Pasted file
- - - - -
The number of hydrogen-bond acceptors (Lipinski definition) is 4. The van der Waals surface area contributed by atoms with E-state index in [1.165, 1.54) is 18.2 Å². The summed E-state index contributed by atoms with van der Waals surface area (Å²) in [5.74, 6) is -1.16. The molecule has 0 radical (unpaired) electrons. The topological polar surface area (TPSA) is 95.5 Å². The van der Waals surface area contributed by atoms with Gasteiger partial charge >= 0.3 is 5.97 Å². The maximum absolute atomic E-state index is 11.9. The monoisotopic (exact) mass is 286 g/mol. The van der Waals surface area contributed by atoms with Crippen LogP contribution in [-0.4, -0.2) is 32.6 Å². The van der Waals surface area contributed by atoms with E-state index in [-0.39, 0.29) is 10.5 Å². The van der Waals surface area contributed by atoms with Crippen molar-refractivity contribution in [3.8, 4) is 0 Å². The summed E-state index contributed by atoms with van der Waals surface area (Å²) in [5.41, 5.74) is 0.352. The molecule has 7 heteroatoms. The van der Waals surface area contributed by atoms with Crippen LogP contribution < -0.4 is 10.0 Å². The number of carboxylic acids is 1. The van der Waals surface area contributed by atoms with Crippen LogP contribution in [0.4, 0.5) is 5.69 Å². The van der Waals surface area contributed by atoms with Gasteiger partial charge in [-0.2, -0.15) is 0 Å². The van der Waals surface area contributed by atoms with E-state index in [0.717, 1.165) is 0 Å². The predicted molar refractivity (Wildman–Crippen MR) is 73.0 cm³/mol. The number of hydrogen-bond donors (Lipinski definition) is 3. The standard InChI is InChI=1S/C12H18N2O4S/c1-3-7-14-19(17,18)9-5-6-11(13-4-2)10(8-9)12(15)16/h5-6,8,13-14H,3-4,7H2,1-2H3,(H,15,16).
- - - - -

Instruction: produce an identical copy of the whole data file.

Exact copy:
The number of hydrogen-bond acceptors (Lipinski definition) is 4. The van der Waals surface area contributed by atoms with E-state index in [1.165, 1.54) is 18.2 Å². The summed E-state index contributed by atoms with van der Waals surface area (Å²) in [5.74, 6) is -1.16. The molecule has 0 radical (unpaired) electrons. The topological polar surface area (TPSA) is 95.5 Å². The van der Waals surface area contributed by atoms with Gasteiger partial charge >= 0.3 is 5.97 Å². The maximum absolute atomic E-state index is 11.9. The monoisotopic (exact) mass is 286 g/mol. The van der Waals surface area contributed by atoms with Crippen LogP contribution in [-0.4, -0.2) is 32.6 Å². The van der Waals surface area contributed by atoms with E-state index in [-0.39, 0.29) is 10.5 Å². The van der Waals surface area contributed by atoms with Crippen molar-refractivity contribution in [3.8, 4) is 0 Å². The summed E-state index contributed by atoms with van der Waals surface area (Å²) in [5.41, 5.74) is 0.352. The molecule has 7 heteroatoms. The van der Waals surface area contributed by atoms with Crippen LogP contribution < -0.4 is 10.0 Å². The number of carboxylic acids is 1. The van der Waals surface area contributed by atoms with Crippen LogP contribution in [0.4, 0.5) is 5.69 Å². The van der Waals surface area contributed by atoms with Gasteiger partial charge in [-0.2, -0.15) is 0 Å². The van der Waals surface area contributed by atoms with E-state index in [0.717, 1.165) is 0 Å². The predicted molar refractivity (Wildman–Crippen MR) is 73.0 cm³/mol. The number of hydrogen-bond donors (Lipinski definition) is 3. The standard InChI is InChI=1S/C12H18N2O4S/c1-3-7-14-19(17,18)9-5-6-11(13-4-2)10(8-9)12(15)16/h5-6,8,13-14H,3-4,7H2,1-2H3,(H,15,16).